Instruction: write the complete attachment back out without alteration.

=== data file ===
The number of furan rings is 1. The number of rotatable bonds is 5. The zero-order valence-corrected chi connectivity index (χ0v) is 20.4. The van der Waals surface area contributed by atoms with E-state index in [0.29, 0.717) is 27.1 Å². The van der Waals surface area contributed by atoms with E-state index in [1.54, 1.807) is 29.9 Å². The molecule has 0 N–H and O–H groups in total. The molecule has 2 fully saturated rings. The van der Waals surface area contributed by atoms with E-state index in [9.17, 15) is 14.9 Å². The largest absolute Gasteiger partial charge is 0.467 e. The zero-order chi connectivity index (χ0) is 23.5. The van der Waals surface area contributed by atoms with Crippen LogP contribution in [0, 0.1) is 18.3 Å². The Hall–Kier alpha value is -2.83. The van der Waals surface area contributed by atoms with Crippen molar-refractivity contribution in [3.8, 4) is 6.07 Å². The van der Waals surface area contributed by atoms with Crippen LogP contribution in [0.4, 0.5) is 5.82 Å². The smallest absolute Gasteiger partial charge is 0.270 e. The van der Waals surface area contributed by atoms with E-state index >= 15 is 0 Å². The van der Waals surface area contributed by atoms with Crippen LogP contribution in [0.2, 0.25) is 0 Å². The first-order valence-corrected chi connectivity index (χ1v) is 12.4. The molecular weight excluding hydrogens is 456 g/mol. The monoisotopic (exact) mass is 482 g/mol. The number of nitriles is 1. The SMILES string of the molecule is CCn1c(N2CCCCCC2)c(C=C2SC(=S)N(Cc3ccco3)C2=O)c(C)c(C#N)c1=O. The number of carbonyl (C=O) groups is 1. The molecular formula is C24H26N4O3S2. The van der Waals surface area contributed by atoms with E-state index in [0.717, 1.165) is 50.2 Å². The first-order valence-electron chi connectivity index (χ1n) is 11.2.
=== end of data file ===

The number of furan rings is 1. The number of rotatable bonds is 5. The zero-order valence-corrected chi connectivity index (χ0v) is 20.4. The van der Waals surface area contributed by atoms with E-state index in [0.29, 0.717) is 27.1 Å². The van der Waals surface area contributed by atoms with E-state index in [1.54, 1.807) is 29.9 Å². The molecule has 0 N–H and O–H groups in total. The molecule has 2 fully saturated rings. The van der Waals surface area contributed by atoms with E-state index in [9.17, 15) is 14.9 Å². The largest absolute Gasteiger partial charge is 0.467 e. The zero-order chi connectivity index (χ0) is 23.5. The van der Waals surface area contributed by atoms with Crippen LogP contribution in [0, 0.1) is 18.3 Å². The Hall–Kier alpha value is -2.83. The van der Waals surface area contributed by atoms with Crippen molar-refractivity contribution in [3.8, 4) is 6.07 Å². The van der Waals surface area contributed by atoms with Crippen LogP contribution in [0.4, 0.5) is 5.82 Å². The smallest absolute Gasteiger partial charge is 0.270 e. The van der Waals surface area contributed by atoms with E-state index >= 15 is 0 Å². The van der Waals surface area contributed by atoms with Crippen LogP contribution in [0.2, 0.25) is 0 Å². The first-order valence-corrected chi connectivity index (χ1v) is 12.4. The molecular weight excluding hydrogens is 456 g/mol. The monoisotopic (exact) mass is 482 g/mol. The number of nitriles is 1. The SMILES string of the molecule is CCn1c(N2CCCCCC2)c(C=C2SC(=S)N(Cc3ccco3)C2=O)c(C)c(C#N)c1=O. The number of carbonyl (C=O) groups is 1. The molecular formula is C24H26N4O3S2. The van der Waals surface area contributed by atoms with E-state index in [0.717, 1.165) is 50.2 Å². The first-order valence-electron chi connectivity index (χ1n) is 11.2.